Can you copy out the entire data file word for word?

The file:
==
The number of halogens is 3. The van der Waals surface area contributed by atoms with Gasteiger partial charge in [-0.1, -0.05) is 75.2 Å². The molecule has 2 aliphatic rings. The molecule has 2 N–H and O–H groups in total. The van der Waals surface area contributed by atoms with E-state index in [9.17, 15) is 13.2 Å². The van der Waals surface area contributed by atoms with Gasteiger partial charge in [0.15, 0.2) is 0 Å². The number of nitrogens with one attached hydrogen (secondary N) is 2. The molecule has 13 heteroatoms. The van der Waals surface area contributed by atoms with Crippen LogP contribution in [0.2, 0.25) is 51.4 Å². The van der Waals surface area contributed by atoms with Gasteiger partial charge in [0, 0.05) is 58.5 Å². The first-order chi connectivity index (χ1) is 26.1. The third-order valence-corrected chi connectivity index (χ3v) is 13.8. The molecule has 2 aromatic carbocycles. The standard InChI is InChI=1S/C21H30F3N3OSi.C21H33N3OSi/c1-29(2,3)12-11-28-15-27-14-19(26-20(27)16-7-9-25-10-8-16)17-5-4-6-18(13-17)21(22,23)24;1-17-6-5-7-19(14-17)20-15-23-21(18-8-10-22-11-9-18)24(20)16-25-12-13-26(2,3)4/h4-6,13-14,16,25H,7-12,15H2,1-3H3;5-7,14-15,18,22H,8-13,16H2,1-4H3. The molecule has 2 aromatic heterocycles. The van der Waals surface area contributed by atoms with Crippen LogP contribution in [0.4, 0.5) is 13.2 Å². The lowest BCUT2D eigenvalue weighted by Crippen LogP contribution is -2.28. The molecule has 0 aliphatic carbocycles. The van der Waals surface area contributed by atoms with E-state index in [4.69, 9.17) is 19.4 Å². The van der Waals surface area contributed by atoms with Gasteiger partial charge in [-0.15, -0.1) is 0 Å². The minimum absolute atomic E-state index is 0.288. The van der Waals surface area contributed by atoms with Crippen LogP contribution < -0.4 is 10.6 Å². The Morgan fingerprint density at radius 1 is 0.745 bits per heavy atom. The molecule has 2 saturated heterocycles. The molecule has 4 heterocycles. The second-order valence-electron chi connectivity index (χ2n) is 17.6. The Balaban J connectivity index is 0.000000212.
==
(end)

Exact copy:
The number of halogens is 3. The van der Waals surface area contributed by atoms with Gasteiger partial charge in [-0.1, -0.05) is 75.2 Å². The molecule has 2 aliphatic rings. The molecule has 2 N–H and O–H groups in total. The van der Waals surface area contributed by atoms with E-state index in [9.17, 15) is 13.2 Å². The van der Waals surface area contributed by atoms with Gasteiger partial charge in [0.15, 0.2) is 0 Å². The number of nitrogens with one attached hydrogen (secondary N) is 2. The molecule has 13 heteroatoms. The van der Waals surface area contributed by atoms with Crippen LogP contribution in [0.2, 0.25) is 51.4 Å². The van der Waals surface area contributed by atoms with Gasteiger partial charge in [0, 0.05) is 58.5 Å². The first-order chi connectivity index (χ1) is 26.1. The third-order valence-corrected chi connectivity index (χ3v) is 13.8. The molecule has 2 aromatic carbocycles. The standard InChI is InChI=1S/C21H30F3N3OSi.C21H33N3OSi/c1-29(2,3)12-11-28-15-27-14-19(26-20(27)16-7-9-25-10-8-16)17-5-4-6-18(13-17)21(22,23)24;1-17-6-5-7-19(14-17)20-15-23-21(18-8-10-22-11-9-18)24(20)16-25-12-13-26(2,3)4/h4-6,13-14,16,25H,7-12,15H2,1-3H3;5-7,14-15,18,22H,8-13,16H2,1-4H3. The molecule has 2 aromatic heterocycles. The van der Waals surface area contributed by atoms with Crippen LogP contribution in [0.4, 0.5) is 13.2 Å². The lowest BCUT2D eigenvalue weighted by Crippen LogP contribution is -2.28. The molecule has 0 aliphatic carbocycles. The van der Waals surface area contributed by atoms with E-state index in [4.69, 9.17) is 19.4 Å². The van der Waals surface area contributed by atoms with Gasteiger partial charge in [-0.15, -0.1) is 0 Å². The minimum absolute atomic E-state index is 0.288. The van der Waals surface area contributed by atoms with Crippen LogP contribution < -0.4 is 10.6 Å². The Morgan fingerprint density at radius 1 is 0.745 bits per heavy atom. The molecule has 2 saturated heterocycles. The molecule has 4 heterocycles. The second-order valence-electron chi connectivity index (χ2n) is 17.6. The Balaban J connectivity index is 0.000000212.